Stars be­tween about eight and 150 so­lar mass­es ex­plode at the end of their short lives as so-called su­pernovas, leav­ing be­hind ex­ot­ic rem­nants known as ei­ther neu­tron stars or black holes. The new find­ings raise the pros­pect of the ex­ist­ence of ex­cep­tion­ally bright su­pernovas that to­tally b­low them­selves apart, leav­ing no rem­nant and dis­pers­ing up to ten so­lar mass­es of iron in­to their sur­round­ings, ac­cord­ing to re­search­ers. Such ex­plo­sions may have al­ready been de­tected in the past, they added, with a few can­di­date events ripe for fur­ther in­ves­ti­ga­t­ion.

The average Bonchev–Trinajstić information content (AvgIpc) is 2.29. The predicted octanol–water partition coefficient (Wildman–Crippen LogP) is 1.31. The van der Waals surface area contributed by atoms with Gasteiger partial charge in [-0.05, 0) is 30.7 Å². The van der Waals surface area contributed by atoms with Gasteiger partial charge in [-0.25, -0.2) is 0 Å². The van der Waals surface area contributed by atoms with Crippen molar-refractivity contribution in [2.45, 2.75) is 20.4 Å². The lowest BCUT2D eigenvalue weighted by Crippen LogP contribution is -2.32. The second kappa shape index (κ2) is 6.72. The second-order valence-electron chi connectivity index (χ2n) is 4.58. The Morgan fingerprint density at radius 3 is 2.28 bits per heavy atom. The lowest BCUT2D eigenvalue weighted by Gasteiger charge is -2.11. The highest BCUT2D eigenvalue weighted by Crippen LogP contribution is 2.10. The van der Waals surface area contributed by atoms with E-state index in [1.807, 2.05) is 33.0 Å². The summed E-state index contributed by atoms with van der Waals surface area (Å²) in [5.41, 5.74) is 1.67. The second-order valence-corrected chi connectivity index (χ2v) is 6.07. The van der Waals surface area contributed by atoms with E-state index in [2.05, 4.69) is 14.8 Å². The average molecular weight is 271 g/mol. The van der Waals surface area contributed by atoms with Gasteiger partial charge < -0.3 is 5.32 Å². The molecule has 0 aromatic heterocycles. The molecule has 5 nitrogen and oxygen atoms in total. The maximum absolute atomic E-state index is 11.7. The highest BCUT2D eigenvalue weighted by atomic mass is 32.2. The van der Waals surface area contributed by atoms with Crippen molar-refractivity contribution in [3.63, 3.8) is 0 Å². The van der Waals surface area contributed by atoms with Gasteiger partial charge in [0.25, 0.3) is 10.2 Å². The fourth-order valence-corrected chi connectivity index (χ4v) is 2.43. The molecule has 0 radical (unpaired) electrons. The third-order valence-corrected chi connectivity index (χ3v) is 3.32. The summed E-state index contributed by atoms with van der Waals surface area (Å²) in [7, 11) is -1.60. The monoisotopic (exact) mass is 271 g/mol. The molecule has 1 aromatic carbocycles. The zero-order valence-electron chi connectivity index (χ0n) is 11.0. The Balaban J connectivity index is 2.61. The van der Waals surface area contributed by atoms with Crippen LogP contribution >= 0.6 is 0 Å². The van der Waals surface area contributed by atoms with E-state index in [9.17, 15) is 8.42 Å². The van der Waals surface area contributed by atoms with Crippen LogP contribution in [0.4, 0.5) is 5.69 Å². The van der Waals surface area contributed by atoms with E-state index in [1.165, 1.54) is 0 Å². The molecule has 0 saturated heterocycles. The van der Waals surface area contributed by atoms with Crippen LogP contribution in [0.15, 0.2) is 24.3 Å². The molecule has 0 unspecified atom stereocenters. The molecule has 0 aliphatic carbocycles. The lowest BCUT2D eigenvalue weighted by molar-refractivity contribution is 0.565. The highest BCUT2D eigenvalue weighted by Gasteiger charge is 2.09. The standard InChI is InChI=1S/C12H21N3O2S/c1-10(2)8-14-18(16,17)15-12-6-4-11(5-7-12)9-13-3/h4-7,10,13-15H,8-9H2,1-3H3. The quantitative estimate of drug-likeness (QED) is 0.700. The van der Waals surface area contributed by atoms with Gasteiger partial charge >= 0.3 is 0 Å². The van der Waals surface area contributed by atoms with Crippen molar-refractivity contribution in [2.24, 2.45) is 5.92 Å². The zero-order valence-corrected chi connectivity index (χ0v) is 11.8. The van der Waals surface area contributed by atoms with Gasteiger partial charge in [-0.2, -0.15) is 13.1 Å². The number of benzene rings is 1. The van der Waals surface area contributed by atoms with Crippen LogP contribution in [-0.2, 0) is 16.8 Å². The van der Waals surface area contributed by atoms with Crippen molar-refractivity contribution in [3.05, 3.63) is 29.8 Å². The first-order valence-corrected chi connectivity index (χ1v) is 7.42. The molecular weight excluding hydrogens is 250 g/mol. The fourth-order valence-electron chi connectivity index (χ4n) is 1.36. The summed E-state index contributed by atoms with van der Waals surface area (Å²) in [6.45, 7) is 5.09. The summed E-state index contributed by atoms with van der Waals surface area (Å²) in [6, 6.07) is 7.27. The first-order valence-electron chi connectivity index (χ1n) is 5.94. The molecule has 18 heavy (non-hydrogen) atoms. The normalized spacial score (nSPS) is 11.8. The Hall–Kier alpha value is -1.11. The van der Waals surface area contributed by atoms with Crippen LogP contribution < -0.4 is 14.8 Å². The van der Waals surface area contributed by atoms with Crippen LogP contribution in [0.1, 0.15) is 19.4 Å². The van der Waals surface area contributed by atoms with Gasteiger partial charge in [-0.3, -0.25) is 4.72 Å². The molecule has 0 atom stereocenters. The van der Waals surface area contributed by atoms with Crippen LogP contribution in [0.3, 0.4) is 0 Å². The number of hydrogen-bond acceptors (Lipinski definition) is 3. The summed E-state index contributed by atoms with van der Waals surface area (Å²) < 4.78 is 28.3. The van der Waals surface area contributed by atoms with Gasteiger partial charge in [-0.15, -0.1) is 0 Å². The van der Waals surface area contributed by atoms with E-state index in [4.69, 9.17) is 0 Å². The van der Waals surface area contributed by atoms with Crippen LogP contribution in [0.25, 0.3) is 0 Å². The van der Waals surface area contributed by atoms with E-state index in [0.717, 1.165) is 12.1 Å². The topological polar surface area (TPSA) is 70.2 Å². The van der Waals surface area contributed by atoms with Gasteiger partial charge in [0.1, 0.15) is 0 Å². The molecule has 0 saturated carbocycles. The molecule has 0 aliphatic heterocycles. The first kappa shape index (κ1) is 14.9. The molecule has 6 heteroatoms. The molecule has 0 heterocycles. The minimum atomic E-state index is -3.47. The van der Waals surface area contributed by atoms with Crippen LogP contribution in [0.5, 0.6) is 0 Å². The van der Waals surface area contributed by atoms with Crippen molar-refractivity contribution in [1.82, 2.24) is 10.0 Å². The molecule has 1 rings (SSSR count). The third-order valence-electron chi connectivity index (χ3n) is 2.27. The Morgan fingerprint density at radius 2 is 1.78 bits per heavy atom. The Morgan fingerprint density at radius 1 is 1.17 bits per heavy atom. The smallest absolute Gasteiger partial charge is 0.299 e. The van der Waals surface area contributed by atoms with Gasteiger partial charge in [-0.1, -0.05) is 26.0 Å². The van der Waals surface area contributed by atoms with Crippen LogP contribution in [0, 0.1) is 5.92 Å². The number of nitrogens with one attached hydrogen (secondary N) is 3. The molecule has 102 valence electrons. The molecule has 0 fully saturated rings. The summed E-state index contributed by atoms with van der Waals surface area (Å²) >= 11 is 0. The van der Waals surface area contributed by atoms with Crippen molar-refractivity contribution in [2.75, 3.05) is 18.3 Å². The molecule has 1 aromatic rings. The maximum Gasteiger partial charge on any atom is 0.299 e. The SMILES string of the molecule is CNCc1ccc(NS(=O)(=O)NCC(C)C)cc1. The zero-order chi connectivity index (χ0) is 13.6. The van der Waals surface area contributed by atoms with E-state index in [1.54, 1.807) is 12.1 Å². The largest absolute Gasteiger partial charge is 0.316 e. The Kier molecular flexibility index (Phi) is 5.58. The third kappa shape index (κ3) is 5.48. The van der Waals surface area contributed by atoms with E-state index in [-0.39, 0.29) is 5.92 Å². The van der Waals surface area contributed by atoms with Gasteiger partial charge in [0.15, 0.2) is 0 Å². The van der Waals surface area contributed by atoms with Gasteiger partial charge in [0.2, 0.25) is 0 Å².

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Astronomers have discovered the hugest stars yet known, including one weighing at birth more than twice the currently accepted upper limit on star weight of 150 Suns. If that star took our Sun’s place, it would outshine it by as much as the Sun currently outshines the full Moon, scientists said. “It would bathe the Earth in incredibly intense ultraviolet radiation, rendering life on our planet impossible,” said Raphael Hirschi from Keele University, U.K., a member of the research team. The group, led by Paul Crowther of the University of Sheffield, U.K., used the European Southern Observatory’s Very Large Telescope and archival data from the Hubble Space Telescope to closely study two relatively young star clusters The first, designated NGC 3603, is a cosmic factory where stars form frantically out of extended clouds of gas and dust. The second, known as R136, is another cluster of young, massive and hot stars, located in zone called the Tarantula Nebula, in one of our neighbouring galaxies, the Large Magellanic Cloud. The two clusters lie 22,000 and 165,000 light-years away, respectively. A light-year is the distance light travels in a year. The researchers found several stars with surface temperatures over 40,000 degrees Celsius, more than seven times hotter than our Sun, and a few tens of times larger and several million times brighter. Theoretical models imply that several of these stars were born with masses over 150 solar masses, investigators explained. One found in the R136 cluster is the heaviest, currently weighing in at about 265 solar masses and with an estimated birthweight of up to 320. Not only is that star the most massive ever found, it’s also the brightest, almost 10 million times more luminous than the Sun. “Owing to the rarity of these monsters, I think it is unlikely that this new record will be broken any time soon,” said Crowther. Giant stars produce powerful outflows that make them shrink as they give up some of their contents to space. “Unlike humans, these stars are born heavy and lose weight as they age,” said Crowther. “Being a little over a million years old, the most extreme star, R136a1, is already ‘middle-aged’ and has undergone an intense weight loss programme, shedding a fifth of its initial mass.” These super heavyweight stars form solely only the most closely packed star clusters, members of the research team said. They added that distinguishing the individual stars, a new achievement, required the exquisite resolving power of the infrared light instruments on the Very Large Telescope in Paranal, Chile. The team also estimated the maximum possible mass for the stars within these clusters and the relative number of the most massive ones. “The smallest stars are limited to more than about eighty times more than Jupiter, below which they are ‘failed stars’ or brown dwarfs,” said team member Olivier Schnurr from the Astrophysikalisches Institut Potsdam in Germany. “Our new finding supports the previous view that there is also an upper limit to how big stars can get, although it raises the limit by a factor of two, to about 300 solar masses.” Within R136, only four stars weighed more than 150 solar masses at birth, yet they account for nearly half of the wind and radiation power of the whole cluster, about 100,000 stars in all, according to astronomers. R136a1 alone energises its surroundings by more than a factor of fifty compared to the Orion Nebula cluster, the closest region of massive star formation to Earth. Understanding how high mass stars form was already puzzling, researchers said, so that the identification of such extreme cases raises the challenge to theorists still further. “Either they were born so big or smaller stars merged together to produce them,” said Crowther. Stars between about 8 and 150 solar masses explode at the end of their short lives as so-called supernovas, leaving behind exotic remnants known as either neutron stars or black holes. The new findings raise the prospect of the existence of exceptionally bright supernovas that totally blow themselves apart, leaving no remnant and dispersing up to ten solar masses of iron into their surroundings, according to researchers. Such explosions may have already been detected, they added, with a few candidate events ripe for further investigation.